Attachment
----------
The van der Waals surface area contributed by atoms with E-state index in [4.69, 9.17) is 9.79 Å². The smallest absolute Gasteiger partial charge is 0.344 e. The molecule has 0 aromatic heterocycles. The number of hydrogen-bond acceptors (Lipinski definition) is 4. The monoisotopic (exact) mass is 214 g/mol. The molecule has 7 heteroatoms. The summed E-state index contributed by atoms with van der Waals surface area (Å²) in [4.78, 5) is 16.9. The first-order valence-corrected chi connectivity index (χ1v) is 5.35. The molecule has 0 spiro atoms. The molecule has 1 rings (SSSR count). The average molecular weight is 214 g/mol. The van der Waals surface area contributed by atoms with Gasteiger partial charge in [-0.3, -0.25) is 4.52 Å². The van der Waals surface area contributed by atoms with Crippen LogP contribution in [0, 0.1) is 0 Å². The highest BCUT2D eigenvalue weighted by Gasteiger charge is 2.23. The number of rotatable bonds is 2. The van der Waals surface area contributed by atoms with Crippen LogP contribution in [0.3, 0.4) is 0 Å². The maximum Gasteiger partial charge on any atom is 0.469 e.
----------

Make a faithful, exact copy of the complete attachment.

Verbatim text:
The van der Waals surface area contributed by atoms with E-state index in [4.69, 9.17) is 9.79 Å². The smallest absolute Gasteiger partial charge is 0.344 e. The molecule has 0 aromatic heterocycles. The number of hydrogen-bond acceptors (Lipinski definition) is 4. The monoisotopic (exact) mass is 214 g/mol. The molecule has 7 heteroatoms. The summed E-state index contributed by atoms with van der Waals surface area (Å²) in [4.78, 5) is 16.9. The first-order valence-corrected chi connectivity index (χ1v) is 5.35. The molecule has 0 spiro atoms. The molecule has 1 rings (SSSR count). The average molecular weight is 214 g/mol. The van der Waals surface area contributed by atoms with Gasteiger partial charge in [-0.3, -0.25) is 4.52 Å². The van der Waals surface area contributed by atoms with Crippen LogP contribution in [0, 0.1) is 0 Å². The highest BCUT2D eigenvalue weighted by Gasteiger charge is 2.23. The number of rotatable bonds is 2. The van der Waals surface area contributed by atoms with Crippen LogP contribution in [0.3, 0.4) is 0 Å². The maximum Gasteiger partial charge on any atom is 0.469 e.